Venue and Choice of Governing Law.  Designating a particular venue in a contract means that disputes involving the contract will be heard by a particular court; generally in a particular county and state.  Moreover, a particular state’s law can be designated as the law governing the interpretation of a contract.  These provisions can be especially important when each party to a contract lives in different states.  If no venue or choice of governing law is designated, a court may have to determine venue and law based on which state the defendant resides in.  This can be very inconvenient and detrimental for a party who lives in the western part of the United States and who is suing a large company headquartered in Delaware.

Attorney Fees.  The general rule is that each party bears his or her own attorney fees.  Parties can deviate from that general rule by drafting a provision for attorney fees to be paid by the losing party, or by a particularly designated party.  Often, such clauses are included in a contract in an effort to discourage litigation.  However, caution should be taken by a party contracting with a much larger or more affluent party.  In this regard, a modest landowner may not want to risk having to pay a large company’s expensive attorney fees if the landowner happens to lose.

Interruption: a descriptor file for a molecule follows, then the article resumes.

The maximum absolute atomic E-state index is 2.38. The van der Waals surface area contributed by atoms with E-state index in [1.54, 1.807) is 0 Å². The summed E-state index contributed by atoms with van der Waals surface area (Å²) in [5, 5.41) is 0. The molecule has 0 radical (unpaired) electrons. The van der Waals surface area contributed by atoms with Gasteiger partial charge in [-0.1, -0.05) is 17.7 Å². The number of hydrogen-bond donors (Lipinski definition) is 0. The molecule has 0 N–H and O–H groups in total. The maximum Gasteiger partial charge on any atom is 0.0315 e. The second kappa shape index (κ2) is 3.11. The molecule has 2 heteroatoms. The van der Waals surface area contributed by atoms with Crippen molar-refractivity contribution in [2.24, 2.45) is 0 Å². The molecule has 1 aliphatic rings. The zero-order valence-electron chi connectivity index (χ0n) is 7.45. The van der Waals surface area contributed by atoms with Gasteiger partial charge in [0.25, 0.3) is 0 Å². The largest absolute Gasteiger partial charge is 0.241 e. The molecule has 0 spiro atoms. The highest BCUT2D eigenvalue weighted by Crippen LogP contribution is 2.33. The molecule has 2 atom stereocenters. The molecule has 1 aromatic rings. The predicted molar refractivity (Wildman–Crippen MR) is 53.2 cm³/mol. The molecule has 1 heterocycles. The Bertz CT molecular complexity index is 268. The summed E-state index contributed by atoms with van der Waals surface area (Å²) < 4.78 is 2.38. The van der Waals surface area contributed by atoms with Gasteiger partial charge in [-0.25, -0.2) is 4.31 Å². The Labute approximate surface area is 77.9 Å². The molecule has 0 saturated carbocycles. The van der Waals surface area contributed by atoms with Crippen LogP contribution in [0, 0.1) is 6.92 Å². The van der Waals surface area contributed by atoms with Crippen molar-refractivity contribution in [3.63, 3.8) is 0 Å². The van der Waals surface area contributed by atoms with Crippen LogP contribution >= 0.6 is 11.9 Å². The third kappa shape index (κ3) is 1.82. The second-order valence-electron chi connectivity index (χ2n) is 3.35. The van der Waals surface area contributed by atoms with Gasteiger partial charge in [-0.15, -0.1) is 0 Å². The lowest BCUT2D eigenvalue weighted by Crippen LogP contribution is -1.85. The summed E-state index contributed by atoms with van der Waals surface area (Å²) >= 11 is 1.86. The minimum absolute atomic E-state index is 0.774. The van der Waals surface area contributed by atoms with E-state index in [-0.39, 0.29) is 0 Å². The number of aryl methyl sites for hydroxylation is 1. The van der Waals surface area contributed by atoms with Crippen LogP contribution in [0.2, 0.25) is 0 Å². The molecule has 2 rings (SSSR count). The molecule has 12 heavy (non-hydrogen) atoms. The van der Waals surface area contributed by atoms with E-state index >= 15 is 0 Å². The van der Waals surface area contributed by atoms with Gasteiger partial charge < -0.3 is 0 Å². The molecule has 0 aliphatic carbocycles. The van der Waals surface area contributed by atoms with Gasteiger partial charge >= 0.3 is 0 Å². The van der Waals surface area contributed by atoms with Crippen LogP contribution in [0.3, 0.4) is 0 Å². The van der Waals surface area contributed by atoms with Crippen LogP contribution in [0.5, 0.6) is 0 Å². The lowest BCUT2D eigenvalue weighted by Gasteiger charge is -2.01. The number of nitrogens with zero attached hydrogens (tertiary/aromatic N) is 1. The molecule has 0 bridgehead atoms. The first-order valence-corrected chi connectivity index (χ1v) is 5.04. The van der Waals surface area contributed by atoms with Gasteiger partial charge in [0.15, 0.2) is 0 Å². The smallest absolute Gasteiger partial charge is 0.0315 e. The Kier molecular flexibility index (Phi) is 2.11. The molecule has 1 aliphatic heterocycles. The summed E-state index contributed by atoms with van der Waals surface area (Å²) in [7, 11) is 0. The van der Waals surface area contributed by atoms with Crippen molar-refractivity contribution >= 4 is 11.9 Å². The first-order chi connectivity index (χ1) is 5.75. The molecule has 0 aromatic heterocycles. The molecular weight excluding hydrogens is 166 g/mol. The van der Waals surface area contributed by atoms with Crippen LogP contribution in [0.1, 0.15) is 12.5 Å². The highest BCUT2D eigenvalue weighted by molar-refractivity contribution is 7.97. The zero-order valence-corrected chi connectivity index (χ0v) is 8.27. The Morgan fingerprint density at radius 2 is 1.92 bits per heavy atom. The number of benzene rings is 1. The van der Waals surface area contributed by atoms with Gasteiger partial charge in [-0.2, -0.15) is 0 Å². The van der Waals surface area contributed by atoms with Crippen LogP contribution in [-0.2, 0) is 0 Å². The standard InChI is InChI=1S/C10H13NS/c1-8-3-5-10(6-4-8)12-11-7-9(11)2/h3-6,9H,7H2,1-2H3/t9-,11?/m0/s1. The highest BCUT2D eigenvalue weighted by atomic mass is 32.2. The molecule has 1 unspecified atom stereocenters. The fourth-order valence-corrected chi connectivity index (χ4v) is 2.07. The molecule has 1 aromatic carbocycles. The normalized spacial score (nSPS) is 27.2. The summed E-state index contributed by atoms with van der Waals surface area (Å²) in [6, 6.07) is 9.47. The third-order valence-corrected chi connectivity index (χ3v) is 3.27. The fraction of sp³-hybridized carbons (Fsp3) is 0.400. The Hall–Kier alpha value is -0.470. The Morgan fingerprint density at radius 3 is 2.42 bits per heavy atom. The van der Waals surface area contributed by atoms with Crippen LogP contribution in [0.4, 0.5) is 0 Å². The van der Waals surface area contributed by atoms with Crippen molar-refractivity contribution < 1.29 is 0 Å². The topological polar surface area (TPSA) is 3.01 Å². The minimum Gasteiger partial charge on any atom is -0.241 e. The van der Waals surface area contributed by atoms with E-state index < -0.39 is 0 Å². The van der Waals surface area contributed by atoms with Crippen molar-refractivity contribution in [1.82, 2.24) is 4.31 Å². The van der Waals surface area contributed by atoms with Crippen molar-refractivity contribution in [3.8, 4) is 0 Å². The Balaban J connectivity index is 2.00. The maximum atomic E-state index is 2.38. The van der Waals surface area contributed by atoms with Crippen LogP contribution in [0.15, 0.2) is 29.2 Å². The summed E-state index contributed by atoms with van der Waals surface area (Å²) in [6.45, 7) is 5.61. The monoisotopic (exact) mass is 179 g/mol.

Contract Terms Providing Clarity.  Contract clarity is crucial to avoiding significant litigation.  Misused or misspelled words can result in changing the meaning of an entire contract.  It can be impossible to predict how any term in a contract will be interpreted, especially if definitions of key terms are not included in a contract.  For example, without a definition of what a “mineral” is, an oil and gas company could end up being entitled to valuable dinosaur fossils rather than the landowner.  Further, blank spaces should never be allowed to remain in a contract.  There is no guarantee that the blank space will be filled in later, and will likely lead to considerable litigation if not filled in before a dispute occurs.  This can be particularly true if a certain number or price is omitted, and the number or price changes over time or the parties have different expectations of what the number or price should be.  Generally, a court will enforce the terms of a contract without resorting to outside evidence.  However, if a contract is unclear, a court will require the parties to produce evidence of what their intentions were, which could also include the necessity of expert testimony.  If an expert’s testimony is needed, it can be expected that the party will spend a substantial amount of time and money on litigation.

Conclusion.  In the end, these are only some of the potential provisions and issues that can be encountered in a contract and it is impossible to thoroughly discuss in this article every possibility.  Every contract term raises numerous pros and cons which will vary depending on individual circumstances, and which should be discussed in detail with a qualified attorney.  Conferring with a qualified attorney before signing a contract can save thousands of dollars later down the road when unanticipated situations arise.